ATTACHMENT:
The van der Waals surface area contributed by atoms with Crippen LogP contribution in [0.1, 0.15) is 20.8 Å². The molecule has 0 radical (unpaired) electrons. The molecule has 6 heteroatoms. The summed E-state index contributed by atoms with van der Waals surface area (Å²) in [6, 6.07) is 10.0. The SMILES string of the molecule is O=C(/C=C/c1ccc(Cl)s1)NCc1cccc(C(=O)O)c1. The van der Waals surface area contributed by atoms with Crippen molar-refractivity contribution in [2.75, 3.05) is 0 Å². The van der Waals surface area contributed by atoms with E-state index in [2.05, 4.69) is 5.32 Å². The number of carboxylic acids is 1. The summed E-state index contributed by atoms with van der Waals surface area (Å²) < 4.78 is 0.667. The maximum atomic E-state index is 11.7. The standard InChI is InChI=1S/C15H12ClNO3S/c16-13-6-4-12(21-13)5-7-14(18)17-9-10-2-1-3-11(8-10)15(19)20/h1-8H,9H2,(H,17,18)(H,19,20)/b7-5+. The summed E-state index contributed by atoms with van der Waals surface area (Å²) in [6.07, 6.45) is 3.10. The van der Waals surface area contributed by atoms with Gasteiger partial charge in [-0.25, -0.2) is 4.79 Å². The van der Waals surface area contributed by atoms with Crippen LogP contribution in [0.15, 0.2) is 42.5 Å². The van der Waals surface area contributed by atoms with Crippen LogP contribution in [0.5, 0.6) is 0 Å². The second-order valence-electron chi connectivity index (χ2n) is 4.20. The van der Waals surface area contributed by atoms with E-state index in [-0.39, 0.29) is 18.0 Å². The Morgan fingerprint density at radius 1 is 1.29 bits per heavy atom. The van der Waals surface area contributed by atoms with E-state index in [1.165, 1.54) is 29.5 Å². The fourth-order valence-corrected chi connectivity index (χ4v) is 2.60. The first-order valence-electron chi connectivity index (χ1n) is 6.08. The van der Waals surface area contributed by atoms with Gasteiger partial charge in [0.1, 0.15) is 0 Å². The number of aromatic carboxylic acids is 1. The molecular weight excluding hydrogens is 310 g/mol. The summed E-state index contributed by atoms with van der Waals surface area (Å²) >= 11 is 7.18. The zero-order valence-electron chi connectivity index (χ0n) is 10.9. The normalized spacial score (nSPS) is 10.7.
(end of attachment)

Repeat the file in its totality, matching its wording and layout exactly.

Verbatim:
The van der Waals surface area contributed by atoms with Crippen LogP contribution in [0.1, 0.15) is 20.8 Å². The molecule has 0 radical (unpaired) electrons. The molecule has 6 heteroatoms. The summed E-state index contributed by atoms with van der Waals surface area (Å²) in [6, 6.07) is 10.0. The SMILES string of the molecule is O=C(/C=C/c1ccc(Cl)s1)NCc1cccc(C(=O)O)c1. The van der Waals surface area contributed by atoms with Crippen molar-refractivity contribution in [2.75, 3.05) is 0 Å². The van der Waals surface area contributed by atoms with E-state index in [2.05, 4.69) is 5.32 Å². The number of carboxylic acids is 1. The summed E-state index contributed by atoms with van der Waals surface area (Å²) < 4.78 is 0.667. The maximum atomic E-state index is 11.7. The standard InChI is InChI=1S/C15H12ClNO3S/c16-13-6-4-12(21-13)5-7-14(18)17-9-10-2-1-3-11(8-10)15(19)20/h1-8H,9H2,(H,17,18)(H,19,20)/b7-5+. The summed E-state index contributed by atoms with van der Waals surface area (Å²) in [6.07, 6.45) is 3.10. The van der Waals surface area contributed by atoms with Gasteiger partial charge in [-0.25, -0.2) is 4.79 Å². The van der Waals surface area contributed by atoms with Crippen LogP contribution in [0.15, 0.2) is 42.5 Å². The van der Waals surface area contributed by atoms with Crippen LogP contribution in [0.5, 0.6) is 0 Å². The second-order valence-electron chi connectivity index (χ2n) is 4.20. The van der Waals surface area contributed by atoms with E-state index in [-0.39, 0.29) is 18.0 Å². The Morgan fingerprint density at radius 1 is 1.29 bits per heavy atom. The van der Waals surface area contributed by atoms with E-state index in [1.165, 1.54) is 29.5 Å². The fourth-order valence-corrected chi connectivity index (χ4v) is 2.60. The first-order valence-electron chi connectivity index (χ1n) is 6.08. The van der Waals surface area contributed by atoms with Gasteiger partial charge in [0.1, 0.15) is 0 Å². The number of aromatic carboxylic acids is 1. The molecular weight excluding hydrogens is 310 g/mol. The summed E-state index contributed by atoms with van der Waals surface area (Å²) >= 11 is 7.18. The zero-order valence-electron chi connectivity index (χ0n) is 10.9. The normalized spacial score (nSPS) is 10.7.